Sometimes I wonder if Donald Trump just looks for the most controversial thing to say so that he can engage in a political blitzkrieg against his opponents. It’s made him an almost godlike candidate.

5. Audacity Separates You From the Herd:

Boldness gives you presence and makes you seem larger than life. The timid fade into the wallpaper, the bold draw attention, and what draws attention draws power. We cannot keep our eyes off the audacious – we cannot wait to see their next bold move.

Self-explanatory. It’s helped Donald Trump even more given not only the absolute disgust with the establishment in the air, but because he’s in such a crowded field.

Law 29: Plan All the Way to the End:

The ending is everything. Plan all the way to it, taking into account all the possible consequences, obstacles, and twists of fortune that might reverse your hard work and give the glory to others. By planning to the end you will not be overwhelmed by circumstances and you will know when to stop. Gently guide fortune and help determine the future by thinking far ahead.

While some might wonder if Donald Trump follows this law with his frequent controversies, it all makes sense. He famously said on Oprah in 1988 that he has never gone in to lose anything in his life. He certainly realized that what he would do would engender great controversy. Yet Donald Trump probably guessed that anti-political correctness would be a clear path to power, as “the silent majority” was fed up with it.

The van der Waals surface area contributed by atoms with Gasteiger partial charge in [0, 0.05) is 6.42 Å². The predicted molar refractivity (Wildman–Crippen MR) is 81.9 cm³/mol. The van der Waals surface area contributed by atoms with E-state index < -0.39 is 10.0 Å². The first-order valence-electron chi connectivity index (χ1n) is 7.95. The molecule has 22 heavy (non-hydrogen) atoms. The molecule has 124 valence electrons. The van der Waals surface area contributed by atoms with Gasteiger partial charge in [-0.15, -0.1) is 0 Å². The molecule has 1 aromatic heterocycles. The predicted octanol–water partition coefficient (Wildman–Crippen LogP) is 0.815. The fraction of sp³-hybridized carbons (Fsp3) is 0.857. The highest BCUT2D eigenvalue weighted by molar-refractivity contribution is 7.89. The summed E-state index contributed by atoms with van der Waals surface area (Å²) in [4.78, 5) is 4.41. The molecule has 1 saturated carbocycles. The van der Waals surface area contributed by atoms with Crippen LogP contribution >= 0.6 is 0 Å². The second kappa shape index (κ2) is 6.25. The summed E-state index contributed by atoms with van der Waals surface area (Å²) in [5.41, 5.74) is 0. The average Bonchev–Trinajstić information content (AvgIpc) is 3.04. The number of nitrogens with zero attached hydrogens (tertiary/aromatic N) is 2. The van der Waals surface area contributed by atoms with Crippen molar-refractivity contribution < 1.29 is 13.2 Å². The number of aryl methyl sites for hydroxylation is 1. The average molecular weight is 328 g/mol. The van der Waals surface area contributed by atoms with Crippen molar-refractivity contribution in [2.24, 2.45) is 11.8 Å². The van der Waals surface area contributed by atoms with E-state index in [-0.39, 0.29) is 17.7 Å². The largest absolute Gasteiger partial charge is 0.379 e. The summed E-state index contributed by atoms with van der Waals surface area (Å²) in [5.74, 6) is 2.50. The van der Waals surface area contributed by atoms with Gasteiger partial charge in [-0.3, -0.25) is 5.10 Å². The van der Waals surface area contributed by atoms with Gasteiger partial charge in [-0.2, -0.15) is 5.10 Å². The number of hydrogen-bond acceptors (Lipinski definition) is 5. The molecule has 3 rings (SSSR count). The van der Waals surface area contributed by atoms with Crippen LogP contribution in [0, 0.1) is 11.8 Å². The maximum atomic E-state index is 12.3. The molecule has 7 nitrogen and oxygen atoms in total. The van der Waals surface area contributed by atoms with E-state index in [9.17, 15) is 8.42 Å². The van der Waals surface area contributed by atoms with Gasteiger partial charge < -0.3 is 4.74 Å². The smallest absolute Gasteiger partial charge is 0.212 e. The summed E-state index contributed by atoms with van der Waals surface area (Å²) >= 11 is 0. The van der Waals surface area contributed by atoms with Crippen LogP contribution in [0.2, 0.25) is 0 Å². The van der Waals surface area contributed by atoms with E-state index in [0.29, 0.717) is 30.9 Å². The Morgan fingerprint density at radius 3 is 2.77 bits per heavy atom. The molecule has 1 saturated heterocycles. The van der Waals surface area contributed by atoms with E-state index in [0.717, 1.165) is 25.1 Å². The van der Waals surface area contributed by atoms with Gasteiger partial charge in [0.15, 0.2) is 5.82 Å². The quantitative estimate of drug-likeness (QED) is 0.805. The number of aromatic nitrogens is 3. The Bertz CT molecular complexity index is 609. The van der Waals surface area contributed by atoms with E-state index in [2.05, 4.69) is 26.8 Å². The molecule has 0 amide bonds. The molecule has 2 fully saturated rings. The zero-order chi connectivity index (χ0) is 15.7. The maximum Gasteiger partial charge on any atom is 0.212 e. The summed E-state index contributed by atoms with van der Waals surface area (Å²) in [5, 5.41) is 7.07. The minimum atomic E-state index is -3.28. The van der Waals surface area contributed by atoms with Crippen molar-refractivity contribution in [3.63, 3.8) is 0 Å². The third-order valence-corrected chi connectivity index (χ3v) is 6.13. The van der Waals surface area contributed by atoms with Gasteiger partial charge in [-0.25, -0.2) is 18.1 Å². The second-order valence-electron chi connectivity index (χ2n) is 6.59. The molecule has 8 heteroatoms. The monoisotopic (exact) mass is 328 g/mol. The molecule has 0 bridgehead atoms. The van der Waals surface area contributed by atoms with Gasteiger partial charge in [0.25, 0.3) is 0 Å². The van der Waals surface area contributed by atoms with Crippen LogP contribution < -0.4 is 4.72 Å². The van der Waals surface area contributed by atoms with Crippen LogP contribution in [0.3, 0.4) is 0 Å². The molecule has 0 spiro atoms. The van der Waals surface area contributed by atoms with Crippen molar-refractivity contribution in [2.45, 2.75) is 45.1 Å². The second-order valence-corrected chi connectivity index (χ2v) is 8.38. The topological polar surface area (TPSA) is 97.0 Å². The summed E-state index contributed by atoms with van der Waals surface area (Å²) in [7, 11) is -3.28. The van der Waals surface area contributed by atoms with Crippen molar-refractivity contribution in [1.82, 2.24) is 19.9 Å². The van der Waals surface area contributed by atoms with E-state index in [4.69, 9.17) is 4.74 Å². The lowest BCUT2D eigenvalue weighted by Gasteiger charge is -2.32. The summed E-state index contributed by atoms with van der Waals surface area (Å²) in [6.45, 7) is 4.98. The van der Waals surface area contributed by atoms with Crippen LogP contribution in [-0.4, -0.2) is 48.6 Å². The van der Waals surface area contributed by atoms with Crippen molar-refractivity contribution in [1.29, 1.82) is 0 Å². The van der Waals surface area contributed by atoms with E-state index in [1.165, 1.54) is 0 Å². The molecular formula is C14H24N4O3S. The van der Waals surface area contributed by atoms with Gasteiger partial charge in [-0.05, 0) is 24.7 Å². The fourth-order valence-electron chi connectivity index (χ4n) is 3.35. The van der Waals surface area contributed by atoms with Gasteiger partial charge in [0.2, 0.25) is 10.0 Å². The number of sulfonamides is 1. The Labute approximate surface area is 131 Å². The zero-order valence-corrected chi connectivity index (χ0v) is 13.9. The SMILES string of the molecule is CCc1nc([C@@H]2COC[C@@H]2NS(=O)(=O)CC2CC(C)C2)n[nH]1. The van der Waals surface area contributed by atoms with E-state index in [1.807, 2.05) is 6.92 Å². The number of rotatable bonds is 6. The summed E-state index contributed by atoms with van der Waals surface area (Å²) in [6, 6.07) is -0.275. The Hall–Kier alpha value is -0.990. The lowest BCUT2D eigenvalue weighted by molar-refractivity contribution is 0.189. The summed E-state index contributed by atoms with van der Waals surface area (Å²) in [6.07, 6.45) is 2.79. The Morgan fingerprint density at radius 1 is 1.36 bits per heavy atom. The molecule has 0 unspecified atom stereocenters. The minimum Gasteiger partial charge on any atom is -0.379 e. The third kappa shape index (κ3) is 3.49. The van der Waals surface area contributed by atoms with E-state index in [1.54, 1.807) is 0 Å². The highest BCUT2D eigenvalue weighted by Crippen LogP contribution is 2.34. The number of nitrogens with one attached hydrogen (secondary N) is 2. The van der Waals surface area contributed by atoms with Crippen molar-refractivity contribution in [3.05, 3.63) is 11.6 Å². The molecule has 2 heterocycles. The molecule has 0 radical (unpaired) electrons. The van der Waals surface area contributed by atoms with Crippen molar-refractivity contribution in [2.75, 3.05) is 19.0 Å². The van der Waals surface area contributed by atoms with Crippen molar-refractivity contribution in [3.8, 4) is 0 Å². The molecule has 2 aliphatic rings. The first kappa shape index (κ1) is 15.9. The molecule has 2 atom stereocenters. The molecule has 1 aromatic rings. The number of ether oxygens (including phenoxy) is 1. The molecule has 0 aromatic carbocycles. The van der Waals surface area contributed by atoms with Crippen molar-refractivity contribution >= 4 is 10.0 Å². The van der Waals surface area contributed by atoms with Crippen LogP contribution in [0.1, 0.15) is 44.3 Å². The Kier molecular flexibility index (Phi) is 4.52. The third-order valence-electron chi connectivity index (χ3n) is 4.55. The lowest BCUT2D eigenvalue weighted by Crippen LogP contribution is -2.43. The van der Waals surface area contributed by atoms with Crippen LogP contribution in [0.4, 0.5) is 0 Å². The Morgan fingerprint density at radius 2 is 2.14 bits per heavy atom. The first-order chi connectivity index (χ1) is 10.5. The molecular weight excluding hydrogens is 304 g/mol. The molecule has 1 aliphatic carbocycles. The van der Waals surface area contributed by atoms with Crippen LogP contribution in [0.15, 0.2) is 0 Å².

All of his moves seem carefully scripted. He puts his opponents off balance in the biggest way possible. He has sucked out all of the oxygen from everyone else on both sides of the race. How he swings forth to a general election, should he get the nomination, is anyone’s guess, but he definitely has a plan for a general election run.

Law 30: Make Your Accomplishments Seem Effortless:

Your actions must seem natural and executed with ease. All the toil and practice that go into them, and also all the clever tricks, must be concealed. When you act, act effortlessly, as if you could do much more. Avoid the temptation of revealing how hard you work – it only raises questions. Teach no one your tricks or they will be used against you.

The best, most concrete example we can see of this law’s application in the campaign is money:

Donald Trump 48 Laws of Power

Donald Trump likes to pride himself on spending the least money and having the best result. The chart (despite coming from leftist rag Vox) proves it – by far. Donald Trump projects an effortless veneer of power – his body language, the spectacles around him, the massive crowds doing his work for him. All combine to make him look invincible.

Contrast this to people like Rubio, Bush, and Kasich. Bush and Kasich in particular come across as so unlikeable and…faggoty…particularly because they look like they try so hard. You can see it in their mannerisms and hear it in their speech. When Donald Trump appeared on Saturday Night Live last month it was cool and edgy. When John Kasich and George Pataki applied for equal airtime it looked dull and contrived. Rubio also looks like he tries too hard – he’s pre-scripted and it shows. Donald Trump cleverly used this to attack Rubio’s reputation by talking about how much he sweats.

Donald Trump no doubt selects his language carefully (yes, really) and always plans ahead, but all of his behaviors look effortless, and that is a huge part of his popular appeal.

This concludes the fifth part of this series. Part six can be found here.

Or, you can read Stumped to dive deeper into Trump’s power plays and more easily learn to use them yourself.